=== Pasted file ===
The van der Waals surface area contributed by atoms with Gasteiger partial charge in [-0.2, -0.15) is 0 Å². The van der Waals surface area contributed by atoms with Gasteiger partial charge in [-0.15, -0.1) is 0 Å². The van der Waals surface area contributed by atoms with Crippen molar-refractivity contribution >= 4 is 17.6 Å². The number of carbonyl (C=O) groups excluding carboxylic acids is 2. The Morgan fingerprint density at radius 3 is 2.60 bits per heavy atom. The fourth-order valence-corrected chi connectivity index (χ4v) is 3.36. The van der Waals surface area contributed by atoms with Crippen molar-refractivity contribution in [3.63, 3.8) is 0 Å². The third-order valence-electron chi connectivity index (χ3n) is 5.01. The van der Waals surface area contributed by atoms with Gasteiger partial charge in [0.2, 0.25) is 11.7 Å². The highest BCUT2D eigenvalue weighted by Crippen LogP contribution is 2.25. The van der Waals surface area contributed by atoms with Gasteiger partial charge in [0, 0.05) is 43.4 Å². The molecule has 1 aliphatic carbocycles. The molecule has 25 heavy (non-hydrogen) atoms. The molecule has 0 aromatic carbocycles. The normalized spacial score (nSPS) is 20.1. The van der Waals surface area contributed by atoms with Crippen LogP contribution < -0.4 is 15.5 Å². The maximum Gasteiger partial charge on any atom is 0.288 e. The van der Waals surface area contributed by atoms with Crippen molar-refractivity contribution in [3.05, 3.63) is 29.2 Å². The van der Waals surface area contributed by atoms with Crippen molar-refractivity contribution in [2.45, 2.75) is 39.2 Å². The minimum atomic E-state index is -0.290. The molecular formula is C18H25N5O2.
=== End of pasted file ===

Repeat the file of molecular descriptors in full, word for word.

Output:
The van der Waals surface area contributed by atoms with Gasteiger partial charge in [-0.2, -0.15) is 0 Å². The van der Waals surface area contributed by atoms with Gasteiger partial charge in [-0.15, -0.1) is 0 Å². The van der Waals surface area contributed by atoms with Crippen molar-refractivity contribution >= 4 is 17.6 Å². The number of carbonyl (C=O) groups excluding carboxylic acids is 2. The Morgan fingerprint density at radius 3 is 2.60 bits per heavy atom. The fourth-order valence-corrected chi connectivity index (χ4v) is 3.36. The van der Waals surface area contributed by atoms with Crippen molar-refractivity contribution in [3.63, 3.8) is 0 Å². The third-order valence-electron chi connectivity index (χ3n) is 5.01. The van der Waals surface area contributed by atoms with Gasteiger partial charge in [0.2, 0.25) is 11.7 Å². The highest BCUT2D eigenvalue weighted by Crippen LogP contribution is 2.25. The van der Waals surface area contributed by atoms with Gasteiger partial charge in [0, 0.05) is 43.4 Å². The molecule has 1 aliphatic carbocycles. The molecule has 25 heavy (non-hydrogen) atoms. The molecule has 0 aromatic carbocycles. The normalized spacial score (nSPS) is 20.1. The van der Waals surface area contributed by atoms with Crippen LogP contribution < -0.4 is 15.5 Å². The maximum Gasteiger partial charge on any atom is 0.288 e. The van der Waals surface area contributed by atoms with Crippen molar-refractivity contribution in [3.05, 3.63) is 29.2 Å². The van der Waals surface area contributed by atoms with Crippen molar-refractivity contribution in [2.45, 2.75) is 39.2 Å². The minimum atomic E-state index is -0.290. The molecular formula is C18H25N5O2.